Finding and keeping good teachers is a nationwide problem, and Texas is no exception.
Rural districts are having more trouble recruiting qualified teachers, and, unfortunately, enrollment has declined in the field of education in colleges across the nation. However, traditional certification programs aren’t the only places districts can find teachers.
Alternative certificates are now the fastest-growing method for districts to find their teachers. For the purpose of this article, we looked at teachers who earned their certificates through post-baccalaureate and other programs. The State Board for Educator Certification (SBEC) is issuing more alternative certificates than degreed educator certificates, with a 28-percent increase in the past five years, and the increases are likely to continue. Out of the 26,490 new teachers last year, 14,629 of them received their certification through an alternative program.
More than a third (38 percent) of all current Texas teachers were certified via an alternative program. However, as alternatively certified teachers continue to enter our classrooms, these teachers are also more likely to leave the classroom within five years (35 percent five-year attrition rate).
The following looks at post-baccalaureate and alternative programs separately.
Degreed paraprofessionals returning to school to become teachers — pathway 2 in the “Grow Your Own” program — make up 7 percent of all certified teachers. Last year, 4 percent (1,031 certificates) of all new teaching certificates went to this type of alternative certification. We should expect these numbers to rise as the “Grow Your Own” program continues to succeed. However, these teachers also have the highest attrition rate after the first year, with 14.5 percent leaving in 2016–2017. The “Grow Your Own” program should help reduce this number by providing ongoing support to these new teachers.
Other Alternative Certificates
There’s also a growing number of professionals outside of the education field who are interested in becoming a teacher. These workers, using nontraditional routes to get their certificate, represent the largest growing group of new teachers. Last year, 51 percent of all new certificates (13,598 certificates) were issued to this group of teachers. Unfortunately, this group also struggled with retention over the past five years. The attrition rate for 2016–2017 was 9.8 percent, and the rate for the last five years is 35.3 percent.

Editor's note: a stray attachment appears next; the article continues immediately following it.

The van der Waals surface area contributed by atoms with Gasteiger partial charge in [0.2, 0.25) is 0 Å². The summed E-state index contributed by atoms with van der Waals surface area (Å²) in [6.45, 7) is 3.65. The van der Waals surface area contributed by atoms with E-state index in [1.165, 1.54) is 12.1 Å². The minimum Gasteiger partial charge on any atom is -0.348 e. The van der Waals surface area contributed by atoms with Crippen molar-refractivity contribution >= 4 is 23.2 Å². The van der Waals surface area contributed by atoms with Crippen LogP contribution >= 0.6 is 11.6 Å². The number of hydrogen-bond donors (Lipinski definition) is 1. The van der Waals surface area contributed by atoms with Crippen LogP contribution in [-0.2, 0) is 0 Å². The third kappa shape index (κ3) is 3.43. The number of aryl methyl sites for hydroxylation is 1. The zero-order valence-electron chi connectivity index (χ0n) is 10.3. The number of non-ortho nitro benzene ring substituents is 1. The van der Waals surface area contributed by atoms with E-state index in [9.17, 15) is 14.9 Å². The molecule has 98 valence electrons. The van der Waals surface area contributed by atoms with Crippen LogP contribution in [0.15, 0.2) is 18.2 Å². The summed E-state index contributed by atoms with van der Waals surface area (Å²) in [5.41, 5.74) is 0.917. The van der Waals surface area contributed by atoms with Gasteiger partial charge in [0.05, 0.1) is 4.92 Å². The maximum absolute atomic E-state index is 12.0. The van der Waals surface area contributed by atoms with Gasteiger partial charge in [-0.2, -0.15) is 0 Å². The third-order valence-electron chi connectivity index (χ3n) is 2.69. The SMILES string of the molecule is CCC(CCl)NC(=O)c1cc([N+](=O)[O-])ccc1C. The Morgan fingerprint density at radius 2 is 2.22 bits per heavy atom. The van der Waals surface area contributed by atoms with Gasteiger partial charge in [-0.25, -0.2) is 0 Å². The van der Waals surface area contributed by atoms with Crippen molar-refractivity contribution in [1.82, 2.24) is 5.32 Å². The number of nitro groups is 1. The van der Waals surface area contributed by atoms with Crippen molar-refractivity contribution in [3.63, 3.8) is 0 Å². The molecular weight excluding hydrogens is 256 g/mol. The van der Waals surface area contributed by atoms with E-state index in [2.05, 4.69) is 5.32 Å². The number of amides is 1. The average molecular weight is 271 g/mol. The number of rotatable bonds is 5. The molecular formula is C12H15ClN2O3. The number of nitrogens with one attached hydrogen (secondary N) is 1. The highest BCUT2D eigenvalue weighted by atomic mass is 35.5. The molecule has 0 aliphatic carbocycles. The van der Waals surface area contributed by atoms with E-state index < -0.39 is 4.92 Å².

While there’s no quick or easy solution, the conversation needs to focus on what districts can do to prepare, guide, and support all teachers, especially alternative certificate teachers. These teachers are a great resource to students and their schools, and are now the majority of newly certified teachers, as indicated by the data. Alternatively, certified teachers don’t get the same level of preparation and student teaching and therefore, districts need to do more to support their new teachers and invest in their success.
To learn more about teacher retention, read 4 Key Factors Impacting Teacher Retention.
Catherine joined the HR Services team in 2015. She assists with the analysis of salary survey data and provides analytical support for consulting services. Catherine taught high school math, including AP statistics, for 12 years in Florida prior to joining HR Services. Catherine has a bachelor’s degree in mathematics with a minor in statistics from Florida Atlantic University.
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